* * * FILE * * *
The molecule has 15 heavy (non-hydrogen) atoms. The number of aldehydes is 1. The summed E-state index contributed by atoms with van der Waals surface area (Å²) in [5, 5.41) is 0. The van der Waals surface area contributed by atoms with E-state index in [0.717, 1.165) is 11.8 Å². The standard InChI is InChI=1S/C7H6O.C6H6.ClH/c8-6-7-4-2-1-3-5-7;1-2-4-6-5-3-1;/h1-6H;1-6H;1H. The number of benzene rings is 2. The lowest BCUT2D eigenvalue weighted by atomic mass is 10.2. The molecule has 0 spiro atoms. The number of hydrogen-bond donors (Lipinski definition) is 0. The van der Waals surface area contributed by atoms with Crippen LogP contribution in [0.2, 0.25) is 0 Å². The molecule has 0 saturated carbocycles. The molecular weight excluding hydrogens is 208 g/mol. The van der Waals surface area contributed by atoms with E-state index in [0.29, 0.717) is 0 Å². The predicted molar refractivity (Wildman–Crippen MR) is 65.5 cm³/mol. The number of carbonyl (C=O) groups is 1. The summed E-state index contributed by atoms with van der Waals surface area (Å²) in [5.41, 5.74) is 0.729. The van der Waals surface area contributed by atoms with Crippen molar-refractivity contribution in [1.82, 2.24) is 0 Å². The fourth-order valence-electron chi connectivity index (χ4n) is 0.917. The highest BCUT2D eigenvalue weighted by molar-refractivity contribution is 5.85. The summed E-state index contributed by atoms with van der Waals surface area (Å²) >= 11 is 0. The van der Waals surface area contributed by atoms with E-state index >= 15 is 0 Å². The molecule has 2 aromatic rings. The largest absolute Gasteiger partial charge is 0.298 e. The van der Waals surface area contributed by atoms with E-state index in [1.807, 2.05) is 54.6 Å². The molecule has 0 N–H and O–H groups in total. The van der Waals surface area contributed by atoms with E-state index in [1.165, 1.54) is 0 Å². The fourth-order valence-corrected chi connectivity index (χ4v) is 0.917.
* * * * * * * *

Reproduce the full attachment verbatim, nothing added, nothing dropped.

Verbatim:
The molecule has 15 heavy (non-hydrogen) atoms. The number of aldehydes is 1. The summed E-state index contributed by atoms with van der Waals surface area (Å²) in [5, 5.41) is 0. The van der Waals surface area contributed by atoms with E-state index in [0.717, 1.165) is 11.8 Å². The standard InChI is InChI=1S/C7H6O.C6H6.ClH/c8-6-7-4-2-1-3-5-7;1-2-4-6-5-3-1;/h1-6H;1-6H;1H. The number of benzene rings is 2. The lowest BCUT2D eigenvalue weighted by atomic mass is 10.2. The molecule has 0 spiro atoms. The number of hydrogen-bond donors (Lipinski definition) is 0. The van der Waals surface area contributed by atoms with Crippen LogP contribution in [0.2, 0.25) is 0 Å². The molecule has 0 saturated carbocycles. The molecular weight excluding hydrogens is 208 g/mol. The van der Waals surface area contributed by atoms with E-state index in [0.29, 0.717) is 0 Å². The predicted molar refractivity (Wildman–Crippen MR) is 65.5 cm³/mol. The number of carbonyl (C=O) groups is 1. The summed E-state index contributed by atoms with van der Waals surface area (Å²) in [5.41, 5.74) is 0.729. The van der Waals surface area contributed by atoms with Crippen molar-refractivity contribution in [1.82, 2.24) is 0 Å². The fourth-order valence-electron chi connectivity index (χ4n) is 0.917. The highest BCUT2D eigenvalue weighted by molar-refractivity contribution is 5.85. The summed E-state index contributed by atoms with van der Waals surface area (Å²) >= 11 is 0. The van der Waals surface area contributed by atoms with E-state index >= 15 is 0 Å². The molecule has 2 aromatic rings. The largest absolute Gasteiger partial charge is 0.298 e. The van der Waals surface area contributed by atoms with E-state index in [1.807, 2.05) is 54.6 Å². The molecule has 0 N–H and O–H groups in total. The van der Waals surface area contributed by atoms with E-state index in [1.165, 1.54) is 0 Å². The fourth-order valence-corrected chi connectivity index (χ4v) is 0.917.